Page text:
Informations and abstract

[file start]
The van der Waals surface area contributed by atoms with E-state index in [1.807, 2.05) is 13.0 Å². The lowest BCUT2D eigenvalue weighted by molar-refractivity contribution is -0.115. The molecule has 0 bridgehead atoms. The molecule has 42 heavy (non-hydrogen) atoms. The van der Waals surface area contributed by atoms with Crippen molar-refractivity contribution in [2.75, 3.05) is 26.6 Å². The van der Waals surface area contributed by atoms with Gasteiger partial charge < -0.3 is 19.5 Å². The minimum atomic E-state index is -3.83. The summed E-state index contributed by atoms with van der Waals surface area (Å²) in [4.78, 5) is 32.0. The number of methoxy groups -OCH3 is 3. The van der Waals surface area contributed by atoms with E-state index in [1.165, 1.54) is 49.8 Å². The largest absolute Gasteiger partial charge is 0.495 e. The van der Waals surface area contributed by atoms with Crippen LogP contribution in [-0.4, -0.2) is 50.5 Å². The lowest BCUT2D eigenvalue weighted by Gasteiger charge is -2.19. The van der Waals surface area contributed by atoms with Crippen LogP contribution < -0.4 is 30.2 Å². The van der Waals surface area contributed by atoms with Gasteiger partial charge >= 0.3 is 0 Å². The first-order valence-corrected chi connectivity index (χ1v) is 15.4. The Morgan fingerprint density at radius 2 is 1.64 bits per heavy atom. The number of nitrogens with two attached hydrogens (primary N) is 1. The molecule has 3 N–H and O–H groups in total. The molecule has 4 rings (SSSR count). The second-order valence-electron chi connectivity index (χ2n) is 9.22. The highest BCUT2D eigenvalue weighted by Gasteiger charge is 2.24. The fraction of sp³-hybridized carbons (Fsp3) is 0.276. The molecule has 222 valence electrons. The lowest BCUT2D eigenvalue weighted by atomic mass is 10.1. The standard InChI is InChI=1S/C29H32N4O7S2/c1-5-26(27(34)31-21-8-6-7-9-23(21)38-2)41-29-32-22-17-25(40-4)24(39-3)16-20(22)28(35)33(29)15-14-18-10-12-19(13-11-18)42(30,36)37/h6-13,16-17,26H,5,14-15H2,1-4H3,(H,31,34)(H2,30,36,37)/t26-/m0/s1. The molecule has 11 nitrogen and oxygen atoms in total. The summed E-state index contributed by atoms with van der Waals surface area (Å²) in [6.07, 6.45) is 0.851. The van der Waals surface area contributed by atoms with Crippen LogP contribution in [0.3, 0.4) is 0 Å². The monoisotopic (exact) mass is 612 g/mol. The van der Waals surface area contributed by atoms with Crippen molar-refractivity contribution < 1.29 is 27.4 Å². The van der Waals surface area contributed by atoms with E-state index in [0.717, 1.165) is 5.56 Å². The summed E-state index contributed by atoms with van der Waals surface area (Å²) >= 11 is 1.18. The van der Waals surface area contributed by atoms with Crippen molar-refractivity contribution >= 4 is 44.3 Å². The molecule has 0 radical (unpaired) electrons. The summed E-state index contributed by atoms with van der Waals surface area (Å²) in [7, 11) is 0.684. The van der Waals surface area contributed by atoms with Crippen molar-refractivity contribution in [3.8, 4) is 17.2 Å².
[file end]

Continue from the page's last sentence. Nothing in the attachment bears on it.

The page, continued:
This paper deals with a "specifically modern" gambling problem. Legalized gambling activities have grown enormously in number and popularity in recent years; nevertheless, the reasons for the importance of phenomenon cannot be found only in the pure analysis of gambling trends. It is suggested that the concept of "gambling" is more useful for identifying the problems, strategies and mechanisms of social actors in modern society. In particular, it seems to represent a means of focusing on surprising, sometimes anomalous and supposedly irrational phenomena. For instance, why and how (through what "cognitive reasoning") do people who live in a rationalized world, as our modern society is, and who have cognitive resources to reason in a correct way, have fallacious beliefs? The literature reveals a great number of gambling-relevant cognitive distortions: magnification of gambling skills (e.g., illusion of control over luck); minimization of other gamblers' skills; superstitious and magic beliefs (e.g., talismanic, behavioural and cognitive superstitions); interpretive biases (e.g., gambler's fallacy); predictive skill. Moreover the fact that gambling is increasingly widespread, especially games of chance - in spite of scientific theories underlining the iniquity and the low probabilities of success - makes it all the more important to analyse the reasons why people gamble. The need to overcome constrictive, and sometimes paradoxical, schemes - to follow in Henslin's "rational irrationality" footsteps - is one of the most important reasons for making gambling an autonomous concept in sociology. If it starts studying phenomena such as gambling, sociology will be able to rediscover its vocation for posing problems and investigating symptomatic actions.